INSURANCE EXECS ADMIT TARGETING THE SERIOUSLY ILL TO CANCEL COVERAGE
June 20, 2009
(WASHINGTON, DC) -- Three rather ordinary looking insurance executives may have inadvertently this week presented the best case to date for fixing America’s frayed at the edges, patchwork style health insurance system and for including in that fix a government run plan to compete with private firms, in order to stem abuses in the system if nothing else.
Some who viewed the testimony thought it compelling evidence that access to health care should not be left to private insurance companies alone as the system is overhauled.
Insurance executives from three major health insurance companies appeared before Congress on Tuesday, admitting that they routinely cancelled medical coverage of seriously ill customers in a practice called “rescission”, leaving patients without health coverage and in many cases causing patient suffering, bankruptcy and even death.
And all three said their companies would continue the practice despite blistering criticism from lawmakers on both sides of the aisle who decried the practice as both unfair and abusive.
The hearing on the controversial action known as rescission, which has left thousands of Americans burdened with costly medical bills and nowhere else to turn, began a day after President Obama outlined his proposals for revamping the nation's healthcare system.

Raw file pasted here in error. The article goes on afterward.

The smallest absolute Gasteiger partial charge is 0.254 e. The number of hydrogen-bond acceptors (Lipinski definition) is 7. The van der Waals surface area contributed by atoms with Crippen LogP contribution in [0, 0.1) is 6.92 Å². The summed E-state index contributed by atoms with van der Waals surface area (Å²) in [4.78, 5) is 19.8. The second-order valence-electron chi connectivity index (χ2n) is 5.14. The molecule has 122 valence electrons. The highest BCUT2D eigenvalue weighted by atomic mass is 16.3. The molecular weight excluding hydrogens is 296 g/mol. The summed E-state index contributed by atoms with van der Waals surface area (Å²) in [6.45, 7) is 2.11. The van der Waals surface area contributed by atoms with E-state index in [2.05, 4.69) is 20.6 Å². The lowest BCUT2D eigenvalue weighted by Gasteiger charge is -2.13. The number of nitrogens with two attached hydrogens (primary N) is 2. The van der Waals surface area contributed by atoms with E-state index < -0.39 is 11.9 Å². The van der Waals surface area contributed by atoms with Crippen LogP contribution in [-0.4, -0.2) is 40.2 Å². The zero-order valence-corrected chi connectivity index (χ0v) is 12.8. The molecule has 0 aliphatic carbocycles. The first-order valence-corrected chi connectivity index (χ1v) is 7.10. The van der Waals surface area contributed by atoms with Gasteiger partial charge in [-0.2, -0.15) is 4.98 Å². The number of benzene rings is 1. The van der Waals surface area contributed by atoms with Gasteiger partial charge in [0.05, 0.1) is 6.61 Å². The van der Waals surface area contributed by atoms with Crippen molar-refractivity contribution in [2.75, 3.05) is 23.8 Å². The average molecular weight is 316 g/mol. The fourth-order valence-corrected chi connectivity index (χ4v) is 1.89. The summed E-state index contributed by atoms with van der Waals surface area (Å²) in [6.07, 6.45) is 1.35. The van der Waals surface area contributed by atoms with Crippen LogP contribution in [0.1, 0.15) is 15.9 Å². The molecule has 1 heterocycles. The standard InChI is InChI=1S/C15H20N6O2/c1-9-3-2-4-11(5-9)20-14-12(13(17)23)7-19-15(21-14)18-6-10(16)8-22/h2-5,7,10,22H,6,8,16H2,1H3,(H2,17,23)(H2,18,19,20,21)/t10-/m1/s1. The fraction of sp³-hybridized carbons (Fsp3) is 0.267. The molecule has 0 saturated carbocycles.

An investigation by the House Subcommittee on Oversight and Investigations showed that health insurers WellPoint Inc., UnitedHealth Group and Assurant Inc. canceled the coverage of more than 20,000 people, allowing the companies in turn to avoid paying more than $300 Million dollars in medical claims over a five-year period.
It also found that policyholders with breast cancer, lymphoma and more than 1,000 other conditions were actually targeted for rescission and that employees were, in some cases, praised in performance reviews for terminating the policies of customers with expensive illnesses.
"No one can defend, and I certainly cannot defend, the practice of canceling coverage after the fact," said Rep. Michael C. Burgess (R-Tex.), a member of the committee. "There is no acceptable minimum to denying coverage after the fact."
The executives -- Richard A. Collins, chief executive of UnitedHealth's Golden Rule Insurance Co.; Don Hamm, chief executive of Assurant Health and Brian Sassi, president of consumer business for WellPoint Inc., parent of Blue Cross of California – all said they would not commit to limiting rescissions to only policyholders who intentionally lie or commit fraud to obtain coverage.
All three executives politely yet firmly refused, when asked by lawmakers to stop canceling coverage unless they could show “intentional fraud,” on the part of their customers.
That refusal was met with some degree of shock and dismay from legislators on both sides of the political aisle.
TO MOST AMERICANS RESCISSION WAS A DARK SECRET
The practice of rescission was, for the most part, an insurance industry secret that was kept from public view or scrutiny until three years ago when The Los Angeles Times launched a series of stories disclosing that insurers routinely canceled the medical coverage of individual policyholders who required expensive medical care.